“When your spouse strays, what pain does it bring?”
In what I’d have to call an ‘ad’ for his book (which I haven’t read yet), Travellinginternationally asks this question and if you’ve ever had this happen to you, you also know just how horribly painful it can be. The fact that your spouse/partner/whatever has strayed is a big enough kick in very sensitive places… but what’s even worse is taking the path toward finding out why it happened – think of a minefield… and the mines are all nuclear devices… and they’re hypersensitive.
It’s pretty bad to have the thought in your head that your partner’s being fucked by someone else (or they’re doing the fucking – work with me here on the gender stuff); that alone dredges up things that can make your worst nightmares look tame; it’s like getting hit in the liver and if you’ve ever experienced this, you know how much it hurts, a pain so sharp and deep that you just wanna curl up into a ball and suck your thumb. The pain is even worse if you know your partner is extremely talented in bed and now, someone else has found out just how good they are.
And then, at some point, you find out why they did what they did, which is usually the finger-pointing segment of this horror show; you need to know why and until you do find out, that pain I mentioned in the last paragraph is going to repeat itself… and it only gets worse… until you hear the answers to the biggest question you’ll ever ask them: “Why?”
One of the rules I like to follow is, “Don’t ask questions you don’t want to hear the answers to” but, when it comes to this, you don’t want to ask… but you have to; you don’t want to know… but you have to. You don’t want to hear any of it… but you have to. The thing about this part is that, usually, when a partner strays, it’s because someone screwed the pooch somewhere in the relationship and, what’s even worse about that, they may not have been aware of the fact that they fucked up. That or you learn something about your partner – the one who strayed – that you didn’t know before; it’s funny that when this is the case, you almost immediately see all of the signs that they were going to do this… but you didn’t see them before they went off the reservation. Funny in the ironic sense because when your partner strays, it is never a laughing matter – unless, of course, you didn’t give a fuck about them in the first place.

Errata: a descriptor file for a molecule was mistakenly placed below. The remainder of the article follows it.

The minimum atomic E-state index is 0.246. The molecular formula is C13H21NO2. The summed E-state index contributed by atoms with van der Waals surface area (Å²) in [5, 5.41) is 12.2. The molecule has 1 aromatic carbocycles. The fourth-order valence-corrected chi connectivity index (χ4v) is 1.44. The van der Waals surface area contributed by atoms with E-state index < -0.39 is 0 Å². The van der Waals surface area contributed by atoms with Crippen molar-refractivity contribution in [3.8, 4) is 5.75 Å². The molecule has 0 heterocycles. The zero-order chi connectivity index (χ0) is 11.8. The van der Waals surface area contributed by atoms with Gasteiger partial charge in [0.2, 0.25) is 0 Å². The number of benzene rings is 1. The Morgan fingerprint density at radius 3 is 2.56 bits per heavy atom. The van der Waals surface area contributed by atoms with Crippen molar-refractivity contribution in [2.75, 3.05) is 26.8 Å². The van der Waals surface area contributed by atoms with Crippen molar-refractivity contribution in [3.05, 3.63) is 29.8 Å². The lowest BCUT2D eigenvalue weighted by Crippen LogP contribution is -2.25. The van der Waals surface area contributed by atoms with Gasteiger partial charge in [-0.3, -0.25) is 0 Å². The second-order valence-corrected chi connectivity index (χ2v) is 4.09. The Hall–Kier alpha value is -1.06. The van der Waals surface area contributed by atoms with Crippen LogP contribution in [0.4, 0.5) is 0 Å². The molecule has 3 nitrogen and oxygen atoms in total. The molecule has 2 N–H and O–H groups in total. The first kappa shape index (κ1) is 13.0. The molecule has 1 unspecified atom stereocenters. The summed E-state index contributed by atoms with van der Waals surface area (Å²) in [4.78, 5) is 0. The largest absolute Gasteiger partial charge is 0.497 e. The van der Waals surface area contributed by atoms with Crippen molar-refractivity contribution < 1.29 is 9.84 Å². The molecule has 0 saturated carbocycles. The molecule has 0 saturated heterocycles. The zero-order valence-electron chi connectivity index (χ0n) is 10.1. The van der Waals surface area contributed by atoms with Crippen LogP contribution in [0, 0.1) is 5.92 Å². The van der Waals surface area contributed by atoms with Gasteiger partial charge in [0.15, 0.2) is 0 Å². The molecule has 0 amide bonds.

There aren’t enough words in the English language to describe the soul-crushing agony that’s felt when the answer to the why question appear; it’s that time in your life (or theirs) when logic, common sense, and raw emotion initiate a war that is brutal and there’s no such animal as taking prisoners. You try to make sense of what you’re hearing but the emotional pain is just too bad; it’s like having the mother of all bombs dropped on you at the beginning and now you’re being carpet-bombed like there’s no tomorrow as the argument – can’t really call this a conversation – starts to reveal all the holes and flaws in each person and how they affected the relationship and to the point where someone had to go somewhere else to get that which they needed.
Some folks like to believe that shit just can’t happen in this situation and I can understand why they would think like that because, in theory, one has to make a conscious decision to go ahead and do something that, by rule and/or mutual agreement, isn’t ever supposed to happen. They discount the fine art of seduction, though, and not only will shit happen when it’s not expected, by the time the realization hits them that, oh, shit, I shouldn’t be doing this, it’s usually too late to prevent it or, as some folks discover, that warning hits them well after the fact – and now they know they have a problem – and even bigger problem – because if/when the question of why comes up, there’s just no way to explain it… and all that’s gonna do is make the strayer look even worse.
You know how people love to say that no one is perfect? Well, when it comes to this, you’re gonna find out just how imperfect both people really are and it’s once again ironically funny because if we are, in fact, aware of the fact that no one is perfect, why do we expect our partner to exude perfection in everything and at all times? People make mistakes and, yeah, they can do something deliberately – and based on whatever logic pushed them in that direction – and they know it’s going to be a mistake and no matter how their straying adventure turned out; that’s because they know that at some point, they’re going to be made to answer for what they did to their partner.